Last of the Soviet Gulags close, but political dissidents continue to be imprisoned until the Gorbachev era.


The International Covenant on Civil and Political Rights and the International Covenant on Economic, Social and Cultural Rights are ratified by the United Nations. Along with the UDHR, they complete the International Bill of Human Rights.


The adoption of the American Convention on Human Rights in San José, Costa Rica, which incorporates human rights standards for Latin American countries.


The widespread violation of human rights in East Pakistan (now Bangladesh) where an estimated 200,000 to 3 million civilians were killed and millions fled to India.


The Chilean dictator Augusto Pinochet carries out a military takeover that initiated massive disappearances, illegal detentions, torture and extrajudicial killings.


More than a million Cambodians were executed in the “killing fields” by Pol Pot’s Khmer Rouge regime.


International Convention on the Elimination of All Forms of Discrimination Against Women is ratified by the United Nations.


The Africa Charter of Human and People’s Rights is unanimously approved.


International Convention Against Torture and other Cruel, Inhuman or Degrading Treatment or Punishment ratified by the United Nations.


International Convention Against Torture and other Cruel, Inhuman or Degrading Treatment or Punishment ratified by the United Nations.


Tiananmen Square Massacre in China follows weeks of peaceful protests calling for political reform. Government troops fire on unarmed protesters, killing thousands


International Convention of the Rights of the Child ratified by the United Nations.


The signing of peace accords in Central America, ending decades of killings and enforced disappearances in El Salvador, Nicaragua and Guatemala.


Burmese democracy activist Aung San Suu Kyi receives Nobel Peace Prize. She remains under house arrest despite repeated calls from the international community for her release.


International Criminal Tribunal for the Former Yugoslavia established.


Estimated 800,000 Tutsis and moderate Hutus killed in Rwandan genocide.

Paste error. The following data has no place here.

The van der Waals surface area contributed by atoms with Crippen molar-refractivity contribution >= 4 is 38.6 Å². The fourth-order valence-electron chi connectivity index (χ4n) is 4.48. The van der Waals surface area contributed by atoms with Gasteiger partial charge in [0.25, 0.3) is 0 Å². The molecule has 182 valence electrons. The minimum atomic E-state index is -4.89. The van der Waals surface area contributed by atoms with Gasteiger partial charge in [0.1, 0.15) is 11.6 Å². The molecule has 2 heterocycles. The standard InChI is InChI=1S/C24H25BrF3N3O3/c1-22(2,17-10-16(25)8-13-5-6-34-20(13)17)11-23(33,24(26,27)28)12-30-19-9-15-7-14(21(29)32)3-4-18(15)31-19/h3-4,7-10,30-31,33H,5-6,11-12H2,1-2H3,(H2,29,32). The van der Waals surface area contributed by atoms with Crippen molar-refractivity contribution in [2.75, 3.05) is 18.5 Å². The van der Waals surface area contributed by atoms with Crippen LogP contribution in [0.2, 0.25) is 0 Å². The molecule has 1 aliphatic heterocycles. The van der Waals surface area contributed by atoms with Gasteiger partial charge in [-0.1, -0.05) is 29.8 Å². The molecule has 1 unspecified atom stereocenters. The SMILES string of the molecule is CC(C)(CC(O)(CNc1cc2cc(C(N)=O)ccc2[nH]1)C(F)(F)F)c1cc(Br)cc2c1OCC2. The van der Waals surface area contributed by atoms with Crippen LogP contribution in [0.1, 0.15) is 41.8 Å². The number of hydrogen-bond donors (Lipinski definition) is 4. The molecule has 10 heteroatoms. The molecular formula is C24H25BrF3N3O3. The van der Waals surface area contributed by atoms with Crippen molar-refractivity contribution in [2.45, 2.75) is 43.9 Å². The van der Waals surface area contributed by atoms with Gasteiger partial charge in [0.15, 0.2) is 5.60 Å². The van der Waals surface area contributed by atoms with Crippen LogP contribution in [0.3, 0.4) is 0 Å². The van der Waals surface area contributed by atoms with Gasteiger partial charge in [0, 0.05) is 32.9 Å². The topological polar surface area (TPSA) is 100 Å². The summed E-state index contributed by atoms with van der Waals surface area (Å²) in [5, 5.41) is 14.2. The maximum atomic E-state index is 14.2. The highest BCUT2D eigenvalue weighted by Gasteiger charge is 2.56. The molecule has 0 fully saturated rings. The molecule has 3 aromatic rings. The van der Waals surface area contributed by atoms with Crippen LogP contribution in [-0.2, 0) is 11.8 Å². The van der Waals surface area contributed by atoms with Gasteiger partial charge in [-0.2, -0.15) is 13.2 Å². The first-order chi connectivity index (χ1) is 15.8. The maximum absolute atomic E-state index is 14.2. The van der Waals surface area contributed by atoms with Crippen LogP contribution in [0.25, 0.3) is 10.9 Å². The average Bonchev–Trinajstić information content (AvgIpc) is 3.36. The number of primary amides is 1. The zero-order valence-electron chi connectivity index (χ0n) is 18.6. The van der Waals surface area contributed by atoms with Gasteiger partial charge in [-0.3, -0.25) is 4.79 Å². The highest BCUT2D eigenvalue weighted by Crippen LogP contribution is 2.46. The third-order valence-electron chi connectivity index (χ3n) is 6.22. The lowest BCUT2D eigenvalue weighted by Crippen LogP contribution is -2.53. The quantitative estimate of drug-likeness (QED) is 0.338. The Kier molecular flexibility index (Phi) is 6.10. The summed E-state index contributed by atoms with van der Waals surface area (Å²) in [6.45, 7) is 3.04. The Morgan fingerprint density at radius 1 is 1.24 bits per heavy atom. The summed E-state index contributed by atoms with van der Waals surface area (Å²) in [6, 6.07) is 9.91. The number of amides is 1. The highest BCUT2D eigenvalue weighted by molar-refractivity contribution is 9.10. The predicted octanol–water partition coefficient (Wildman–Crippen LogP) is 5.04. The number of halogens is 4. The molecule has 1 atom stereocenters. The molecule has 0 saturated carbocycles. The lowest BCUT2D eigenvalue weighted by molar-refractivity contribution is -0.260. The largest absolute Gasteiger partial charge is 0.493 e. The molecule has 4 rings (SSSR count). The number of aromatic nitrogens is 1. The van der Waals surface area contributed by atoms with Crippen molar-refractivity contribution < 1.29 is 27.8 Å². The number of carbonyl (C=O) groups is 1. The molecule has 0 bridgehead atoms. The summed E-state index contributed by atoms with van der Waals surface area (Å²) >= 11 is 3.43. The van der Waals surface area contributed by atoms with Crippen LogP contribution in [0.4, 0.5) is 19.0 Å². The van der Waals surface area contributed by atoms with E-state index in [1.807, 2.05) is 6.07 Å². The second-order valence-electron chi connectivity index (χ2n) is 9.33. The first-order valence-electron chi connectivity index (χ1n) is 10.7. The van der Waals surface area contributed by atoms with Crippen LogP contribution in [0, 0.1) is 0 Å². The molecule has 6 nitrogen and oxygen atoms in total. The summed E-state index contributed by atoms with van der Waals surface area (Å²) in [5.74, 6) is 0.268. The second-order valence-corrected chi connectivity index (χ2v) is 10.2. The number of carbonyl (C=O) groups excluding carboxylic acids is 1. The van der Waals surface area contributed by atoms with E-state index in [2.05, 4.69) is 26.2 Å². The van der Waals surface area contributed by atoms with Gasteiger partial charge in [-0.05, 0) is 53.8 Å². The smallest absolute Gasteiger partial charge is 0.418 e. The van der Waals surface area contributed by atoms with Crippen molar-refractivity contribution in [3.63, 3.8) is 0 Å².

Apartheid system of racial segregation is dismantled in South Africa.



International Criminal Tribunal for Rwanda


The Fourth World Conference on Women is held in Beijing, China. Participants agree on a five-year action plan to enhance the social, economic, and political empowerment of women, improve their health, advance their education, and promote their marital and sexual rights.


Srebrenica massacre, more than 8,000 Bosnian men and boys killed in largest mass murder in Europe since World War II.


The Rome Statute, signed by 120 countries in 1998, entered into force on July 1, 2002, establishing the legal basis for the International Criminal Court (ICC).

The ICC has jurisdiction over the most serious crimes which concern the international community, such as genocide, crimes against humanity, and war crimes.

1998 – 2008

Estimated 5. 4 million people die In decade of war in the Democratic Republic of Congo.


The World Conference Against Racism. Representatives of every UN member country meet in Durban, South Africa, to address issues of minority and indigenous rights, trafficking, migration, and discrimination. The Durban Declaration lays out a plan of action to implement the goals of the conference.


Africa Court on Human and Peoples’ Rights is established.


Ellen Johnson-Sirleaf of Liberia elected Africa’s first female president.


The 60th Anniversary of the Universal Declaration of Human Rights.


The International Criminal Court charges Omar Hassan Al-Bashir, president of Sudan, with atrocities in Darfur.